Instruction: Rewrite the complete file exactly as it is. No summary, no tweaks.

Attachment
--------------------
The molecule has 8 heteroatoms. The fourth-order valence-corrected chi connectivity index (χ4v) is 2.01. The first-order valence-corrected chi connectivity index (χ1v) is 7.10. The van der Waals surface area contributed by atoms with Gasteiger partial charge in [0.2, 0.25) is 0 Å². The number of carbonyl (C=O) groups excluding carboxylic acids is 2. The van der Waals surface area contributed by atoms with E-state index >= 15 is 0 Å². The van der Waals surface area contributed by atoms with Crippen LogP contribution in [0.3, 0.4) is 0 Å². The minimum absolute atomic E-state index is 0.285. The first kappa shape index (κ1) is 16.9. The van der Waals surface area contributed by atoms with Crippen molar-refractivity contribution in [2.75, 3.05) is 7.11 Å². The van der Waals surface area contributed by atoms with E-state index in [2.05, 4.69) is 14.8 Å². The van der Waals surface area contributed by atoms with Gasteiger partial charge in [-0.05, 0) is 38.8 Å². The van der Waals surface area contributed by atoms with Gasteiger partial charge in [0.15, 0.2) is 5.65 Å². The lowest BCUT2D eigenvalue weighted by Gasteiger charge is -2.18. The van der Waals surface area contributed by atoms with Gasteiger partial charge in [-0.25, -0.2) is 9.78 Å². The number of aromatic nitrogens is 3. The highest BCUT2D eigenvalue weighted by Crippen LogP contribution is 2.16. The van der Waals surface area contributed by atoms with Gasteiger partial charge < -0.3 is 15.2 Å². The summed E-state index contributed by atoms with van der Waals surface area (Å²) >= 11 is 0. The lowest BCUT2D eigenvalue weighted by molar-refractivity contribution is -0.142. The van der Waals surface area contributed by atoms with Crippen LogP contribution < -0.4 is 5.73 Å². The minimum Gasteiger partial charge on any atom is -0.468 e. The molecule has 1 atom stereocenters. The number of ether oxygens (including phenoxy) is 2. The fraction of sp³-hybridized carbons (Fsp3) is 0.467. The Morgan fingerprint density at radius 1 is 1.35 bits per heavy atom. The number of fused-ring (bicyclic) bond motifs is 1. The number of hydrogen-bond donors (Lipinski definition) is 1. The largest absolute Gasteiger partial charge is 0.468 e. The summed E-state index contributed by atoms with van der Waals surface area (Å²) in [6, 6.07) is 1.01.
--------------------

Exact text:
The molecule has 8 heteroatoms. The fourth-order valence-corrected chi connectivity index (χ4v) is 2.01. The first-order valence-corrected chi connectivity index (χ1v) is 7.10. The van der Waals surface area contributed by atoms with Gasteiger partial charge in [0.2, 0.25) is 0 Å². The number of carbonyl (C=O) groups excluding carboxylic acids is 2. The van der Waals surface area contributed by atoms with E-state index >= 15 is 0 Å². The van der Waals surface area contributed by atoms with Crippen LogP contribution in [0.3, 0.4) is 0 Å². The minimum absolute atomic E-state index is 0.285. The first kappa shape index (κ1) is 16.9. The van der Waals surface area contributed by atoms with Crippen molar-refractivity contribution in [2.75, 3.05) is 7.11 Å². The van der Waals surface area contributed by atoms with E-state index in [2.05, 4.69) is 14.8 Å². The van der Waals surface area contributed by atoms with Gasteiger partial charge in [-0.05, 0) is 38.8 Å². The van der Waals surface area contributed by atoms with Gasteiger partial charge in [0.15, 0.2) is 5.65 Å². The lowest BCUT2D eigenvalue weighted by Gasteiger charge is -2.18. The van der Waals surface area contributed by atoms with Gasteiger partial charge in [-0.25, -0.2) is 9.78 Å². The number of aromatic nitrogens is 3. The highest BCUT2D eigenvalue weighted by Crippen LogP contribution is 2.16. The van der Waals surface area contributed by atoms with Gasteiger partial charge < -0.3 is 15.2 Å². The summed E-state index contributed by atoms with van der Waals surface area (Å²) >= 11 is 0. The lowest BCUT2D eigenvalue weighted by molar-refractivity contribution is -0.142. The van der Waals surface area contributed by atoms with Crippen LogP contribution < -0.4 is 5.73 Å². The minimum Gasteiger partial charge on any atom is -0.468 e. The molecule has 1 atom stereocenters. The number of ether oxygens (including phenoxy) is 2. The fraction of sp³-hybridized carbons (Fsp3) is 0.467. The Morgan fingerprint density at radius 1 is 1.35 bits per heavy atom. The number of fused-ring (bicyclic) bond motifs is 1. The number of hydrogen-bond donors (Lipinski definition) is 1. The largest absolute Gasteiger partial charge is 0.468 e. The summed E-state index contributed by atoms with van der Waals surface area (Å²) in [6, 6.07) is 1.01.